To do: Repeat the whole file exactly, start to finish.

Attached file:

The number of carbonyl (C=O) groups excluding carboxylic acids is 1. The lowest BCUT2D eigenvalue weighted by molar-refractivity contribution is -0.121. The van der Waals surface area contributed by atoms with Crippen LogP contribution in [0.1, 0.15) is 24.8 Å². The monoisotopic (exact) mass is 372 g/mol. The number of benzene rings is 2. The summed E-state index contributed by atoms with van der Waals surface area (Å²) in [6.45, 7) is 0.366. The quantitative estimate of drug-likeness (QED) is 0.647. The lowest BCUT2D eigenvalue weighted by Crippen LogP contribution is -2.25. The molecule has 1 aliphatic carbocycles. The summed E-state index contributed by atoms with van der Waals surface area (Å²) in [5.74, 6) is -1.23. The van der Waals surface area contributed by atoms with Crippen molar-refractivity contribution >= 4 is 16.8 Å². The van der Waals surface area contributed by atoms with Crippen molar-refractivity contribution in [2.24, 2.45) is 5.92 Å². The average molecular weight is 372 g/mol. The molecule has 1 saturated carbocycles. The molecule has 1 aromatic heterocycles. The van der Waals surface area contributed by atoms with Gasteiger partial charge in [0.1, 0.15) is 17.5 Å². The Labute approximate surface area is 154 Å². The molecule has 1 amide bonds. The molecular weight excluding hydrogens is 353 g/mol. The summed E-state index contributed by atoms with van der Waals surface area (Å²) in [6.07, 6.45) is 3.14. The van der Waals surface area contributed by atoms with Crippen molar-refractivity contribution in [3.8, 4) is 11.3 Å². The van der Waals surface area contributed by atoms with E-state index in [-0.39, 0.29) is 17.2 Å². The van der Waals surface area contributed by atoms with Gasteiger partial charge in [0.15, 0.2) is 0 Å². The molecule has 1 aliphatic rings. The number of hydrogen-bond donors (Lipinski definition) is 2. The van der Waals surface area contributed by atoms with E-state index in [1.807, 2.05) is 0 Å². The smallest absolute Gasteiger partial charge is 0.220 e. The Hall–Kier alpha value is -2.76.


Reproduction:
The number of carbonyl (C=O) groups excluding carboxylic acids is 1. The lowest BCUT2D eigenvalue weighted by molar-refractivity contribution is -0.121. The van der Waals surface area contributed by atoms with Crippen LogP contribution in [0.1, 0.15) is 24.8 Å². The monoisotopic (exact) mass is 372 g/mol. The number of benzene rings is 2. The summed E-state index contributed by atoms with van der Waals surface area (Å²) in [6.45, 7) is 0.366. The quantitative estimate of drug-likeness (QED) is 0.647. The lowest BCUT2D eigenvalue weighted by Crippen LogP contribution is -2.25. The molecule has 1 aliphatic carbocycles. The summed E-state index contributed by atoms with van der Waals surface area (Å²) in [5.74, 6) is -1.23. The van der Waals surface area contributed by atoms with Crippen molar-refractivity contribution >= 4 is 16.8 Å². The van der Waals surface area contributed by atoms with Crippen molar-refractivity contribution in [2.24, 2.45) is 5.92 Å². The average molecular weight is 372 g/mol. The molecule has 1 saturated carbocycles. The molecule has 1 aromatic heterocycles. The van der Waals surface area contributed by atoms with Gasteiger partial charge in [0.1, 0.15) is 17.5 Å². The Labute approximate surface area is 154 Å². The molecule has 1 amide bonds. The molecular weight excluding hydrogens is 353 g/mol. The summed E-state index contributed by atoms with van der Waals surface area (Å²) in [6.07, 6.45) is 3.14. The van der Waals surface area contributed by atoms with Crippen molar-refractivity contribution in [3.8, 4) is 11.3 Å². The van der Waals surface area contributed by atoms with E-state index in [-0.39, 0.29) is 17.2 Å². The van der Waals surface area contributed by atoms with Gasteiger partial charge in [0.15, 0.2) is 0 Å². The molecule has 1 aliphatic rings. The number of hydrogen-bond donors (Lipinski definition) is 2. The van der Waals surface area contributed by atoms with E-state index in [1.807, 2.05) is 0 Å². The smallest absolute Gasteiger partial charge is 0.220 e. The Hall–Kier alpha value is -2.76.